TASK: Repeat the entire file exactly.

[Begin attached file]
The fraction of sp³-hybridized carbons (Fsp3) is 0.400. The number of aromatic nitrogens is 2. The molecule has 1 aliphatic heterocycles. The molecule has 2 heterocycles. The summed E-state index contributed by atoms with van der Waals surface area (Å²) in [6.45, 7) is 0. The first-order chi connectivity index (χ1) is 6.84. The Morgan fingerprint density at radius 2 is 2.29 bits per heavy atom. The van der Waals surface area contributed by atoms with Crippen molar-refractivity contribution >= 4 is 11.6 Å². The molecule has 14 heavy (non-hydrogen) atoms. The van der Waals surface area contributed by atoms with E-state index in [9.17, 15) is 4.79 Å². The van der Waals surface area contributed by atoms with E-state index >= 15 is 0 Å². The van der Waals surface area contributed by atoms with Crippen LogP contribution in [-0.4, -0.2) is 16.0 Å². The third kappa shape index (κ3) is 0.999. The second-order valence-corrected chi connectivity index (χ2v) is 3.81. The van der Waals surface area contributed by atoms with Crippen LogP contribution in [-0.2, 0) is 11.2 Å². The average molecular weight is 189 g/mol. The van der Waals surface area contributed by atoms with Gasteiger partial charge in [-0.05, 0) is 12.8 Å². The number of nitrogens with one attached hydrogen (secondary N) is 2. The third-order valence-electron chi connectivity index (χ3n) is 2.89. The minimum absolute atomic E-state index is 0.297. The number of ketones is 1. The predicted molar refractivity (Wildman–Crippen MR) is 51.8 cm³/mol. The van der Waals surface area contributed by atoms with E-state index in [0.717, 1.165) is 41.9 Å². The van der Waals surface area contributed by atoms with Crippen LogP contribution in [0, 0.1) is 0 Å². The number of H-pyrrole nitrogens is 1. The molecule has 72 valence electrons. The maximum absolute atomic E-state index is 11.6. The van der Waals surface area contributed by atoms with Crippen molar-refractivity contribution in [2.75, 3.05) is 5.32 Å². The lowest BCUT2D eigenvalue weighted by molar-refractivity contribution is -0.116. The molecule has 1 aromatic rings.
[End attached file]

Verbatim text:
The fraction of sp³-hybridized carbons (Fsp3) is 0.400. The number of aromatic nitrogens is 2. The molecule has 1 aliphatic heterocycles. The molecule has 2 heterocycles. The summed E-state index contributed by atoms with van der Waals surface area (Å²) in [6.45, 7) is 0. The first-order chi connectivity index (χ1) is 6.84. The Morgan fingerprint density at radius 2 is 2.29 bits per heavy atom. The van der Waals surface area contributed by atoms with Crippen molar-refractivity contribution >= 4 is 11.6 Å². The molecule has 14 heavy (non-hydrogen) atoms. The van der Waals surface area contributed by atoms with E-state index in [9.17, 15) is 4.79 Å². The van der Waals surface area contributed by atoms with E-state index >= 15 is 0 Å². The van der Waals surface area contributed by atoms with Crippen LogP contribution in [-0.4, -0.2) is 16.0 Å². The third kappa shape index (κ3) is 0.999. The second-order valence-corrected chi connectivity index (χ2v) is 3.81. The van der Waals surface area contributed by atoms with Crippen LogP contribution in [-0.2, 0) is 11.2 Å². The average molecular weight is 189 g/mol. The van der Waals surface area contributed by atoms with Gasteiger partial charge in [-0.05, 0) is 12.8 Å². The number of nitrogens with one attached hydrogen (secondary N) is 2. The third-order valence-electron chi connectivity index (χ3n) is 2.89. The minimum absolute atomic E-state index is 0.297. The number of ketones is 1. The predicted molar refractivity (Wildman–Crippen MR) is 51.8 cm³/mol. The van der Waals surface area contributed by atoms with E-state index in [0.717, 1.165) is 41.9 Å². The van der Waals surface area contributed by atoms with Crippen LogP contribution in [0, 0.1) is 0 Å². The number of H-pyrrole nitrogens is 1. The molecule has 72 valence electrons. The maximum absolute atomic E-state index is 11.6. The van der Waals surface area contributed by atoms with Crippen molar-refractivity contribution in [2.75, 3.05) is 5.32 Å². The lowest BCUT2D eigenvalue weighted by molar-refractivity contribution is -0.116. The molecule has 1 aromatic rings.